A commentary on the Prinzhorn Collection 1950
17 December 2015 - 10 April 2016
On 11 and 12 September 1950, the French painter Jean Dubuffet (1901-1985) visited the Prinzhorn Collection in Heidelberg – just five years after he had coined the term "Art Brut" for a raw, unpolished, not academic form of art. In a list, he reported on and evaluated the works he saw – usually in a few words like “extremely interesting”, “pretty good” or “mediocre”. The exhibition reconstructs Dubuffet's view of the collection as comprehensively as possible.
Prinzhorn's book Artistry of the Mentally Ill was an important guide to the possibilities in the works of art – for Dubuffet, as well as for many other artists. With his assessment of the collection, Dubuffet tried to distance himself from his great idol, but his impression was not nearly as negative as it has been suggested by art historians for a long time. That his view of Prinzhorn "masters" was sometimes critical, but his assessment of the collection as a whole was very positive, is a surprising finding of the exhibition. On display are 120 works, including famous classics like Bühler’s Fantasy Animal (for Dubuffet only "mediocre") and Natterer’s World Axis with Hare ("no big deal"). But, also works of artist disregarded by Prinzhorn have now been brought to view for the first time because of Dubuffet's review, e.g. an anonymous artist (case 419), who developed a fascinating figurative cosmos on tobacco paper (“extremely interesting”).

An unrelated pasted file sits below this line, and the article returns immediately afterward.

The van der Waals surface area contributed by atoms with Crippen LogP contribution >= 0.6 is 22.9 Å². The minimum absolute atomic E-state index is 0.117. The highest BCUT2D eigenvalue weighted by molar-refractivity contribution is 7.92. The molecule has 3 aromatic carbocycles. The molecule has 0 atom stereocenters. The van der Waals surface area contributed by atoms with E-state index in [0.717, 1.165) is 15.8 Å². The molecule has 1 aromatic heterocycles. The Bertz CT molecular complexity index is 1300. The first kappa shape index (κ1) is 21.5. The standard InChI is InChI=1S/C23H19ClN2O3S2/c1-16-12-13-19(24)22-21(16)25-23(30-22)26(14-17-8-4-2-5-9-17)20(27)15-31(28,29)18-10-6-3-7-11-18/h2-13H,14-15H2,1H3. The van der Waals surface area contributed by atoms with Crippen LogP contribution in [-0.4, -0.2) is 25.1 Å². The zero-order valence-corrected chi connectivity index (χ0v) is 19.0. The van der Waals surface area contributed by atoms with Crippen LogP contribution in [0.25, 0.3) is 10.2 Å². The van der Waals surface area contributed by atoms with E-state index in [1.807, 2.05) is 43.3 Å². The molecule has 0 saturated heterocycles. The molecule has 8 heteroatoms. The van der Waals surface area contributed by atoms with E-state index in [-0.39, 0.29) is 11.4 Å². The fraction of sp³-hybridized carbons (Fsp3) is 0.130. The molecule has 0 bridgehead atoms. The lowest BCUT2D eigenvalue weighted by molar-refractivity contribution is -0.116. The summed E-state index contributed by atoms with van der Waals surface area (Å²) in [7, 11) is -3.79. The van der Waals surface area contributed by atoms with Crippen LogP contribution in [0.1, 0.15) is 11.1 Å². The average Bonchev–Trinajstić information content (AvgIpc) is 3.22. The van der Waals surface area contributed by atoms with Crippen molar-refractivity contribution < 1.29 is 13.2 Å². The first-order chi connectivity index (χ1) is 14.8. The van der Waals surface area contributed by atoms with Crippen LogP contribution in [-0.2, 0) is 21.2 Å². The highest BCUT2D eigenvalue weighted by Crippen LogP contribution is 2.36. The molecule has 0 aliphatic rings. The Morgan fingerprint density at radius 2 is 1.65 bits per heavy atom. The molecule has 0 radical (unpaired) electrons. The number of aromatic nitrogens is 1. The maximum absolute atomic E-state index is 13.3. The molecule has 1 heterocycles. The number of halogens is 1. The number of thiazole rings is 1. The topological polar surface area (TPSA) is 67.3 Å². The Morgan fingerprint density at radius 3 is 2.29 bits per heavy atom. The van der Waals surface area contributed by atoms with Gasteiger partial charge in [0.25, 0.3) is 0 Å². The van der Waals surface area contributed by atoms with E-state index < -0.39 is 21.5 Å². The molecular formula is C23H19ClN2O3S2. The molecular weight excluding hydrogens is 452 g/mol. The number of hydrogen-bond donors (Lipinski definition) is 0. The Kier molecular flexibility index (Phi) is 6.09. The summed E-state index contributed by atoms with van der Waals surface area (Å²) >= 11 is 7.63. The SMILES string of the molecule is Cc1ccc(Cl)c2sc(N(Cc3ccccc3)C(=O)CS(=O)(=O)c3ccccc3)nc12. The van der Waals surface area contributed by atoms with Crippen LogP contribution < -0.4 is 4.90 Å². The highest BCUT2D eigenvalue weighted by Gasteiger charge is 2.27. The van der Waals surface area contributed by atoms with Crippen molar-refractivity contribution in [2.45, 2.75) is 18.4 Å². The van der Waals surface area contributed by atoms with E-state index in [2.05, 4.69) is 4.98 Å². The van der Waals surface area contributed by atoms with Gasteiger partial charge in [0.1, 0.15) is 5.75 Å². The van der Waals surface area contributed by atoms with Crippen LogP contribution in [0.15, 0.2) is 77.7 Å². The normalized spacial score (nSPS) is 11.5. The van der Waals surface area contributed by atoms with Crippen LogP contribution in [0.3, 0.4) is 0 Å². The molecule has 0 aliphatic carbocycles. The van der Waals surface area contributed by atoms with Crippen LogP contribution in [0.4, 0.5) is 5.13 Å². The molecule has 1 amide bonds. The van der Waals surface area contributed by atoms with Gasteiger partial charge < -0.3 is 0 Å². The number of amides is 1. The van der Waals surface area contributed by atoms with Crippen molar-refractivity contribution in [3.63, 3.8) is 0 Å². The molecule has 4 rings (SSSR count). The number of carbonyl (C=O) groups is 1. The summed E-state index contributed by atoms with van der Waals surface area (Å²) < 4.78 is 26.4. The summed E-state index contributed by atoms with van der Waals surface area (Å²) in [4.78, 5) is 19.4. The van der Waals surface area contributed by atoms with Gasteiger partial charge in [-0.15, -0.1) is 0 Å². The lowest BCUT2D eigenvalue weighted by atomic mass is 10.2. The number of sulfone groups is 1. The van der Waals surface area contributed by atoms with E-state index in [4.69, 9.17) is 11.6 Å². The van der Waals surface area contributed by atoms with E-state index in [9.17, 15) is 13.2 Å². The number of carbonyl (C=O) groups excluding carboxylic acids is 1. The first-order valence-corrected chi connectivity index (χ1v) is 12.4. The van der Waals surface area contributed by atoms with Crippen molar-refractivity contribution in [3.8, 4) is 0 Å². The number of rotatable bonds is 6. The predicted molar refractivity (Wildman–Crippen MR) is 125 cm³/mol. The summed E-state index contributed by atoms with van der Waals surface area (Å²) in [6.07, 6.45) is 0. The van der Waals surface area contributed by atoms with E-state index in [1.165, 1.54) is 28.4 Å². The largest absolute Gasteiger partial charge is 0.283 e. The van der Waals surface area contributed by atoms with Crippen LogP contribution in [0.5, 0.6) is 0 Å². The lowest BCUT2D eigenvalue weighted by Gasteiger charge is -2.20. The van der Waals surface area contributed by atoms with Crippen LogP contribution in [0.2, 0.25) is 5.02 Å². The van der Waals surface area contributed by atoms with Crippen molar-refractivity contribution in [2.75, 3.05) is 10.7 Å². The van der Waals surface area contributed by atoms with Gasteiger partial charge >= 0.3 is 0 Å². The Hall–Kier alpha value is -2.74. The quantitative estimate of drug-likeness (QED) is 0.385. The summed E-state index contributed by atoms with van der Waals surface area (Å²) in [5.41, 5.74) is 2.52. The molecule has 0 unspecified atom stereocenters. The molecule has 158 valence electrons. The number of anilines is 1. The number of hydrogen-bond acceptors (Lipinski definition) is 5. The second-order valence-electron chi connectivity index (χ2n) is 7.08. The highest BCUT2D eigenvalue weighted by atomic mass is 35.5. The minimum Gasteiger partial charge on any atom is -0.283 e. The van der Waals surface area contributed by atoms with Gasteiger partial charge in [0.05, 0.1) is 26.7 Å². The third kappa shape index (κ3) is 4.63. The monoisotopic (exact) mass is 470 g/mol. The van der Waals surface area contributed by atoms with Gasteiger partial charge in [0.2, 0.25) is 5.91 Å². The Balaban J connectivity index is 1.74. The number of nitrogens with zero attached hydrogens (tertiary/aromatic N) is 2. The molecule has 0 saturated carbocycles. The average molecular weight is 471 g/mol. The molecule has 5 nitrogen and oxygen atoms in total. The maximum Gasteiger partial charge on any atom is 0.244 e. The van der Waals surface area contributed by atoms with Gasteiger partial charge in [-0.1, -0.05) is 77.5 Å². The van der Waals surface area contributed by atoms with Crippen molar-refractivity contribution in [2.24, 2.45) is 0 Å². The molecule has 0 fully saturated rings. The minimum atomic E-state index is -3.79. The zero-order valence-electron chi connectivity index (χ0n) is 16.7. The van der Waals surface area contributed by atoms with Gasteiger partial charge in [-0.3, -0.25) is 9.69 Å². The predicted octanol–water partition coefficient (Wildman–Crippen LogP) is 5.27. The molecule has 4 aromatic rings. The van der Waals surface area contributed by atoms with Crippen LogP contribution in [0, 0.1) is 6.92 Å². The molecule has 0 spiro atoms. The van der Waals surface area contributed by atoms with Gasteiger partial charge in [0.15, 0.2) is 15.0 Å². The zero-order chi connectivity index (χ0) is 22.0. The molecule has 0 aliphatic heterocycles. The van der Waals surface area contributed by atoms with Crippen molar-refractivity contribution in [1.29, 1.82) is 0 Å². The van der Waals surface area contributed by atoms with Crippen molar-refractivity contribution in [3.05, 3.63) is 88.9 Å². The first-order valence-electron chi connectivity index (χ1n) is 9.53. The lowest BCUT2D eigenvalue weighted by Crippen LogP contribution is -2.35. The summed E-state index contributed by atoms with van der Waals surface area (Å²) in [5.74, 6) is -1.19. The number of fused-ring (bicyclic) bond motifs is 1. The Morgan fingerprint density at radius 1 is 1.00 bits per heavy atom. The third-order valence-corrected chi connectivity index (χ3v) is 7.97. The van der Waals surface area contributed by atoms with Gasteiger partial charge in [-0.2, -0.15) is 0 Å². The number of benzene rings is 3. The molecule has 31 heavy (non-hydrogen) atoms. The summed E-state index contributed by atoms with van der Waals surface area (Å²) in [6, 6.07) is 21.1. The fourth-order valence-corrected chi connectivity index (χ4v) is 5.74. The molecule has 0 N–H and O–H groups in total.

In the entrance cabinet of the museum, the artist Janet Gray puts Dubuffet's historical reception in a contemporary context with her video project "extremely interesting". A group of observers gives image descriptions of selected works, which Dubuffet assessed, and describe their personal impressions. The video documents the description, but not the works themselves. Visitors are thus forced to create their own images based on the descriptions they hear.